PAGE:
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Pepsiman

It Came from Japan! Pepsiman

4:00 PM on 11.03.2011 // Allistair Pinsof
  @DtoidAllistair

[It Came from Japan! is a series where I seek out and review the weirdest, most original and enjoyable titles that never left the Land of the Rising Sun.]

Before there was Nathan Drake, there was Pepsiman, a hero's hero who spends every waking second bringing delicious Pepsi refreshments to thirsty consumers, often putting himself in peril in the process.

While most may think of Destructoid Editor-in-Chief Dale North, lover of corgis and Pepsi, as Pepsiman in the States, the legacy of Pepsiman can be traced back to this audaciously bananas Japanese game that is sure to put a smile on any Pepsi-lover's face. Well, at least until they reach Stage 4, that is!


Pepsiman (PlayStation)
Developer: KID Corp.

Released: March 4, 1999
Current value: $60-90 ($2,350+ for a new copy!!!) 

Fan translation: No (It's already in English!)
For fans of: Crash Bandicoot, Katamari Damacy, Muscle March

Sometime in the mid-90's, Pepsi's Japanese branch decided it needed to do something spectacularly Japanese, so it contracted comic book artist Travis Charest to create a superhero mascot that could promote delicious yet affordable Pepsi. Pepsiman may look like a creepy, faceless S&M-fanatic, but Pepsi decided to further promote his image through wonderfully insane commercials and a Japan-only videogame.

Pepsiman, also known as The Running Hero, doesn't have much power. He knows how to rock a skintight silver-and-blue suit (eww), carry Pepsi in his body cavities (double-eww), and run really fast. Some people use these "powers" for evil (see: Dale North), but the original Japanese Pepsiman used it for saving citizens from death-by-thirst.

In accordance to the commercials, each of the game's four stages tasks Pepsiman with saving some poor individual who is in desperate need of the crisp, God-like flavor of a Pepsi. Whether it's a group of citizens stuck on a roof amidst a fire or a military man stranded in a desert, Pepsiman is on the way with a refreshing can of Pepsi.

You know Pepsiman is a quality title because it's made by a developer who primarily makes adult-romance visual novels! To be fair, KID Corp. also made a beat-em-up (UFO Kamen Yakisoban) about a instant noodle mascot, so it is no stranger to making games for the consumer whore at heart. Like Katamari Damacy and God Hand after it, Pepsiman is such a gloriously twisted, charming spectacle that it's hard not to fall in love with it. That's not to say the game is in any way on the same level of playability as the aforementioned titles. In fact, Pepsiman is one of the simplest PlayStation games I've ever played -- it could easily be played with an NES controller if it were an option (which it may be these days via emulation).

 

Pepsiman is kind of like Crash Bandicoot on PCP-spiked Pepsi. You automatically run forward as you control Pepsiman from a third-person perspective. Since everyone in Pepsitown is an incompetent, Pepsi-crazed fool, every car, construction crane, and buffalo tries its hardest to crash into Pepsiman. You can dodge these obstacles by jumping, sliding, or sprinting, but get hit enough times and you'll have to restart from one of the checkpoints (which are generously spread out).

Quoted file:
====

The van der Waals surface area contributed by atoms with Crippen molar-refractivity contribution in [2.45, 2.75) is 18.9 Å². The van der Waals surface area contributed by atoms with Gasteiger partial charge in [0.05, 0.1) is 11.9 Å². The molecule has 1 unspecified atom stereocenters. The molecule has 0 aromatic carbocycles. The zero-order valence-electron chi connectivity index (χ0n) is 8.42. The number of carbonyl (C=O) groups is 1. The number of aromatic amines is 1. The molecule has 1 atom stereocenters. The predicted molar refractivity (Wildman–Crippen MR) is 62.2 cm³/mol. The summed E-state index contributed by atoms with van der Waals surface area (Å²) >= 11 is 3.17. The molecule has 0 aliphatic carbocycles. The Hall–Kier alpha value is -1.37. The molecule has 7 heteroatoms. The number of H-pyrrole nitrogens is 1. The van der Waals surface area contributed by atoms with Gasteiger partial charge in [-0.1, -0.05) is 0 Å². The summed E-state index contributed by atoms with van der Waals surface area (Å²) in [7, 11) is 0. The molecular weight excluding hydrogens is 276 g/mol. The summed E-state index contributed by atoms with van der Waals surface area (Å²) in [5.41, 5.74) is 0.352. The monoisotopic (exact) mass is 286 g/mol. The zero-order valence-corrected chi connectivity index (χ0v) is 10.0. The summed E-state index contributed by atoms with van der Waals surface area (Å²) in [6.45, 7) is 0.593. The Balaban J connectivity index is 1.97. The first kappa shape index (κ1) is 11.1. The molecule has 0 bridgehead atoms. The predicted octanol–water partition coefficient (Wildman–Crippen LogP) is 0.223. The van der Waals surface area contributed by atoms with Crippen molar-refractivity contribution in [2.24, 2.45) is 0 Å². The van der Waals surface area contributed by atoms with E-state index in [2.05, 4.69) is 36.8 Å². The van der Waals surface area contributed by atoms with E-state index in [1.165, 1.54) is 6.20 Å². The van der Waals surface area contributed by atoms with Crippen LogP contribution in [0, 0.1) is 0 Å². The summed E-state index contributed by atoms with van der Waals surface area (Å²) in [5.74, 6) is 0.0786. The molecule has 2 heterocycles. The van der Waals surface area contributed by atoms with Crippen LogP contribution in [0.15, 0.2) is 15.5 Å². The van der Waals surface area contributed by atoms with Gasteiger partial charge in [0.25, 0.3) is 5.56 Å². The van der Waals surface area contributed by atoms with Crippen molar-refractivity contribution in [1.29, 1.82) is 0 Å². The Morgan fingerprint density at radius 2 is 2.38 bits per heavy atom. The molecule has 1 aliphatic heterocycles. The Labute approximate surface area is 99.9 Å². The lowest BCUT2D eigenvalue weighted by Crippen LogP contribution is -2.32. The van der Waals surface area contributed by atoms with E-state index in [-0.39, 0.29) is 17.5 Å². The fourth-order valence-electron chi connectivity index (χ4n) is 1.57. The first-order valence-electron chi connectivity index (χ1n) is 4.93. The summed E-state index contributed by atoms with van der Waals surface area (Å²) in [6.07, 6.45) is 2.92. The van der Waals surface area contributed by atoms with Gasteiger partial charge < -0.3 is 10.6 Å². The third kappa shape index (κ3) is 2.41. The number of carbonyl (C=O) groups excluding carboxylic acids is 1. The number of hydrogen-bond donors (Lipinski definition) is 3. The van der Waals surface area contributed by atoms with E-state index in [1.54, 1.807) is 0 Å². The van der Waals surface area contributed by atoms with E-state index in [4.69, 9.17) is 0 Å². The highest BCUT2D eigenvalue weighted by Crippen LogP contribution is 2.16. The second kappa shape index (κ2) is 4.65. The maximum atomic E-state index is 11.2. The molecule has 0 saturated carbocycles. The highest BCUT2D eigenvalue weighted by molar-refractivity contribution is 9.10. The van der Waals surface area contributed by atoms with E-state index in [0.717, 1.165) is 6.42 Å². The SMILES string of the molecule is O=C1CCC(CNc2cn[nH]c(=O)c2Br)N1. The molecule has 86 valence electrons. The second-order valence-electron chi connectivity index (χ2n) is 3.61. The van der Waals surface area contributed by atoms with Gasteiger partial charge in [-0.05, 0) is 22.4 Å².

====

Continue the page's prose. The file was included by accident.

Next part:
Pepsiman hits a middle-ground between Paperboy and Muscle March, in terms of complexity and pace. The game starts off simple enough, but the later levels demand such perfect timing and precision that only the most dedicated will see the ending. Eventually, memorization becomes more important than skill and reflex.

Despite having a pretty basic foundation, the game throws gimmicks that add some variety to the madness. Some levels require skateboarding or navigating the world with a steel drum over your body (forcing backwards controls on you). Additionally, every stage culminates with Pepsiman's escaping an object like in those Crash Bandicoot "boulder chase" scenes. It makes for a fun but stressful finale.

The real draw of Pepsiman is the sheer lunacy that pumps through every second of the game. Much like the Japanese commercials, the game is obsessed with American values and culture. Unlike the commercials, a good chunk of the game depicts Americans as unhygienic hillbillies. Each stage is bookended by FMV footage of a fat American guy drinking unholy amounts of Pepsi while eating chips and pizza and watching TV.

It's odd that the game is entirely in English, but it's the fat hillbilly's dialog that will stick with you after the game is done. It often borders on nonsensical Engrish: "Everybody Pepsi! Drink Pepsi! Pepsi only my choice!" Add some teeth rot, cocaine, and hookers, and you have a perfect depiction of what too much Pepsi can do to a mentally-addled American. It's difficult to tell if this hillbilly parody is self aware or not. In either case, it's an amusing award for completing a stage.

I wouldn't say Pepsiman is a great game, but it's a highly amusing one, especially when played in a group setting. The entire premise is ridiculous, so full of little details that are easy to miss and make the game so charmingly brain-dead. I don't recommend putting up with the impossibly hard later levels, but it's worth playing while the fun lasts. It brings me back to a time when corporations had mascots, Japanese games were insane, and graphics weren't everything. Pepsi is everything!

DRINK! PEPSI™ ONLY MY CHOICE!

------------------------

What's your favorite junk food mascot game?

Do you drink Pepsi while you game/fap?

Have you ever had PCP-spiked Pepsi? (Be honest.)

 

[And he entrusted them with his invented magic stick]



Allistair Pinsof,
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